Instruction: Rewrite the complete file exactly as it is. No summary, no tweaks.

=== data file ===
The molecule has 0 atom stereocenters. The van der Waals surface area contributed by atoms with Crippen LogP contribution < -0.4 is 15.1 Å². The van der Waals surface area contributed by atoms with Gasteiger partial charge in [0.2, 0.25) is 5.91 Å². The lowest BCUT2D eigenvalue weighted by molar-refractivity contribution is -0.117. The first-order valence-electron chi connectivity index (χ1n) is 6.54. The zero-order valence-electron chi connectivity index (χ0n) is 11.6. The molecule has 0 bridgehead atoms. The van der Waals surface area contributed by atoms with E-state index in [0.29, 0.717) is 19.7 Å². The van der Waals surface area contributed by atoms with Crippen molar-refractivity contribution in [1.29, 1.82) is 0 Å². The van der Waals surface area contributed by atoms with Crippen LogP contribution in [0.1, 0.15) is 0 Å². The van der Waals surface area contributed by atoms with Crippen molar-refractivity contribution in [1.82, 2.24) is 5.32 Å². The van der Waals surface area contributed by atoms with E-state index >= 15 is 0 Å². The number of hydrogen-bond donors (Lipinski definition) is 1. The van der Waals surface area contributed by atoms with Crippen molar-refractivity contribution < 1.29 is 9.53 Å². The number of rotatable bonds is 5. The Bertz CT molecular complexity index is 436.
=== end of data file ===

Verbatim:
The molecule has 0 atom stereocenters. The van der Waals surface area contributed by atoms with Crippen LogP contribution < -0.4 is 15.1 Å². The van der Waals surface area contributed by atoms with Gasteiger partial charge in [0.2, 0.25) is 5.91 Å². The lowest BCUT2D eigenvalue weighted by molar-refractivity contribution is -0.117. The first-order valence-electron chi connectivity index (χ1n) is 6.54. The zero-order valence-electron chi connectivity index (χ0n) is 11.6. The molecule has 0 bridgehead atoms. The van der Waals surface area contributed by atoms with E-state index in [0.29, 0.717) is 19.7 Å². The van der Waals surface area contributed by atoms with Crippen molar-refractivity contribution in [1.29, 1.82) is 0 Å². The van der Waals surface area contributed by atoms with Crippen LogP contribution in [0.1, 0.15) is 0 Å². The van der Waals surface area contributed by atoms with Crippen molar-refractivity contribution in [1.82, 2.24) is 5.32 Å². The van der Waals surface area contributed by atoms with E-state index >= 15 is 0 Å². The number of hydrogen-bond donors (Lipinski definition) is 1. The van der Waals surface area contributed by atoms with Crippen molar-refractivity contribution < 1.29 is 9.53 Å². The number of rotatable bonds is 5. The Bertz CT molecular complexity index is 436.